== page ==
Outgoing Chinese Premier Li Peng's recent corporate-like edict to the National People's Congress that the country must continue to privatize, downsize, and tighten its belt is not likely to play well with China's blue-collar workers, who already are bearing the brunt of the Communist Party's "new socialism with Chinese characteristics."
So far, the new brand of socialism has meant that a few elite - especially party members - are getting very rich at the expense of the masses. In pre-reform days, for example, managers of state enterprises received salaries only three or four times higher than the pay of the average worker. Now they can earn up to 300 times more, and that doesn't count wealth gained through the corruption that is rampant throughout the society.
In a sense, though, workers with jobs can count themselves lucky, because millions of others are jobless as state-owned industries downsize or close. As many as 15 million urban workers are now unemployed - some 7.5 percent of the urban work force - more than double the level a year ago. Another 15 million state workers are scheduled to be let go this year. In addition, some 120 million peasants are without work and are migrating to the cities to look for jobs.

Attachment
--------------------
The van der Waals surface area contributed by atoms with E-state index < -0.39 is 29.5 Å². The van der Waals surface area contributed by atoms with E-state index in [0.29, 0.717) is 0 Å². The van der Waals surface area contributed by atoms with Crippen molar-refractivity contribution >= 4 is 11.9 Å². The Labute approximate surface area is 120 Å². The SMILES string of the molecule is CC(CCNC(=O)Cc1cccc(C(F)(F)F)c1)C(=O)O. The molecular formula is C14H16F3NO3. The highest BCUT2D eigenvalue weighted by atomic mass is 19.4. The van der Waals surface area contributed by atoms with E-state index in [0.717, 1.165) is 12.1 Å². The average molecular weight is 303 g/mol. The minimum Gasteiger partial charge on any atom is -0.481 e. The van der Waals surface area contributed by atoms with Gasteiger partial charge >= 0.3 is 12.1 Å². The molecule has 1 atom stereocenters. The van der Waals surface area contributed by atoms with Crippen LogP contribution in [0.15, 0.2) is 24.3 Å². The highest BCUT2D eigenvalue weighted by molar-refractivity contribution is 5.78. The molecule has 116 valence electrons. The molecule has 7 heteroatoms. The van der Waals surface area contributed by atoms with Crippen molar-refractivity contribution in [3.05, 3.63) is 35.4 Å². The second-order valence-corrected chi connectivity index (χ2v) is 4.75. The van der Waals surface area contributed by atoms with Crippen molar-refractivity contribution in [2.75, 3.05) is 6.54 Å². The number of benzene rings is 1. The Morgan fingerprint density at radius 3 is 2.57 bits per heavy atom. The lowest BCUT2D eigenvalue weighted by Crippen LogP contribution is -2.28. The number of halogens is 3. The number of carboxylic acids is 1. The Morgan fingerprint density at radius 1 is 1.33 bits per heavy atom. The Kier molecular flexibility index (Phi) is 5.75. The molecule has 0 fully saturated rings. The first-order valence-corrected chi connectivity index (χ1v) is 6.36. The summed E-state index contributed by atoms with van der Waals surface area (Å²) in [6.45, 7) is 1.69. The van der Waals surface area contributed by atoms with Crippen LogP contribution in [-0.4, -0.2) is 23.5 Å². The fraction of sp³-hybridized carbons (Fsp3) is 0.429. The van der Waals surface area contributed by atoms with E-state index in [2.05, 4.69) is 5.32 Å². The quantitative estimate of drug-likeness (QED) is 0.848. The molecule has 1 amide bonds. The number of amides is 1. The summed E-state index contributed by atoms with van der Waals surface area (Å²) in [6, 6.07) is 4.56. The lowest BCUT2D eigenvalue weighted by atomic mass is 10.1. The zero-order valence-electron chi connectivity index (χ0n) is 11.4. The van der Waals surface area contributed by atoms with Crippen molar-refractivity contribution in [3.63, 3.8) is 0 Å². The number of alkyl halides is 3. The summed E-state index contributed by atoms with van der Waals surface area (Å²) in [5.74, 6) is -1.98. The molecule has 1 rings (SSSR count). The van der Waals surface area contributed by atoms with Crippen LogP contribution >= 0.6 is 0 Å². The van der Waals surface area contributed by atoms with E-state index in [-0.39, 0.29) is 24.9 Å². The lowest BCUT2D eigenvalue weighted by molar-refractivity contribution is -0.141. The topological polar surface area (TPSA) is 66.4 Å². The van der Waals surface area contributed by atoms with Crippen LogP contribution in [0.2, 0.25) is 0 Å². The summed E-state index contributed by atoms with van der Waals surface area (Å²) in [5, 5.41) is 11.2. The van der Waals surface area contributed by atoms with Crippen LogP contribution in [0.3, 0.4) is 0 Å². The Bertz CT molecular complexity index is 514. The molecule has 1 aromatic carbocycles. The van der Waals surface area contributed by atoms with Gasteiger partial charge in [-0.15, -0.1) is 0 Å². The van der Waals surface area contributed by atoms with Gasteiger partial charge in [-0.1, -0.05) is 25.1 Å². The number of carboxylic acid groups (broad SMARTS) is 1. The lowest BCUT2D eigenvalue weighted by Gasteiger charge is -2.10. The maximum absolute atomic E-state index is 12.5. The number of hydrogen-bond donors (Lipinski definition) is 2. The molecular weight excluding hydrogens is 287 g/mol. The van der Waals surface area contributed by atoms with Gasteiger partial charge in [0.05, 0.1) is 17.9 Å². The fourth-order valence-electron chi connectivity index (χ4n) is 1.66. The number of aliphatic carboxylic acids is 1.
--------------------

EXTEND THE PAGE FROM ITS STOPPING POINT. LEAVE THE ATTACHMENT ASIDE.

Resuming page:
THE dangerous and deep discontent was brought home to me by a Chinese friend whose husband and son were laid off by a state-owned firm and were unable to find other employment. As she leafed through a book of photos recounting the life of the late Mao Zedong, my friend's angry words surprised me as she compared the good old days under Mao to the present situation.
"They now try to say Mao was bad," she said, "but it's not true. Our lives were better then. We may not have had much, but we all suffered together. We at least had jobs and hope - now we have neither. We watch a few others get rich while we grow poorer."
This anger and longing for the old "iron rice bowl" of guaranteed jobs has already created overt dissension in China. Laid-off workers have mounted daring organized protests in a variety of cities. Worried Chinese leaders are making noises about instituting a $1 trillion New Deal-type program of large public work projects to create jobs. The Communist Party is also at least paying lip service to addressing the problem of whole-scale corruption, especially within its own ranks.
It remains to be seen, however, whether the Chinese economy, threatened by the same forces of financial turmoil afflicting the rest of East Asia, will be able to put a lid on corruption and create enough jobs in time to quell the rising tide of worker unrest. Failure to do so could have cataclysmic results.
* Judy Pehrson is executive director of college relations at Lebanon Valley College in Annville, Pa. She spent 1996-97 teaching on a Fulbright Fellowship at Nanjing University.